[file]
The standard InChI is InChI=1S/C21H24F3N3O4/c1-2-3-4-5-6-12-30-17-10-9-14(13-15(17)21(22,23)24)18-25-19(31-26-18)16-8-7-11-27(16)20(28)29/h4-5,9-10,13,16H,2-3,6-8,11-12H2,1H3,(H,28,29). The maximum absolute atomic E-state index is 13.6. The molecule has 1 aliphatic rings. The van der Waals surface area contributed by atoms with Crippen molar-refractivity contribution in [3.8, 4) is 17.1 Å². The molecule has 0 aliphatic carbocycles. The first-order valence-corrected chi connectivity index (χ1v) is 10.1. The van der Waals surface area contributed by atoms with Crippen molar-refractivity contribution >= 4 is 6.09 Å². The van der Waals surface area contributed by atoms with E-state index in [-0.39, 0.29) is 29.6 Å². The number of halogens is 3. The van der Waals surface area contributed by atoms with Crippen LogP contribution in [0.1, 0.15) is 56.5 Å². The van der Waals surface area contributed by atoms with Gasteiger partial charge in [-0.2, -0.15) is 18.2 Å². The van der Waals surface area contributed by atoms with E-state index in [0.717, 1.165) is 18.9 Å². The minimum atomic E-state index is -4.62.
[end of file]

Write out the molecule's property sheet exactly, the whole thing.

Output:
The standard InChI is InChI=1S/C21H24F3N3O4/c1-2-3-4-5-6-12-30-17-10-9-14(13-15(17)21(22,23)24)18-25-19(31-26-18)16-8-7-11-27(16)20(28)29/h4-5,9-10,13,16H,2-3,6-8,11-12H2,1H3,(H,28,29). The maximum absolute atomic E-state index is 13.6. The molecule has 1 aliphatic rings. The van der Waals surface area contributed by atoms with Crippen molar-refractivity contribution in [3.8, 4) is 17.1 Å². The molecule has 0 aliphatic carbocycles. The first-order valence-corrected chi connectivity index (χ1v) is 10.1. The van der Waals surface area contributed by atoms with Crippen molar-refractivity contribution >= 4 is 6.09 Å². The van der Waals surface area contributed by atoms with E-state index in [-0.39, 0.29) is 29.6 Å². The number of halogens is 3. The van der Waals surface area contributed by atoms with Crippen LogP contribution in [0.1, 0.15) is 56.5 Å². The van der Waals surface area contributed by atoms with Gasteiger partial charge in [-0.2, -0.15) is 18.2 Å². The van der Waals surface area contributed by atoms with E-state index in [0.717, 1.165) is 18.9 Å². The minimum atomic E-state index is -4.62.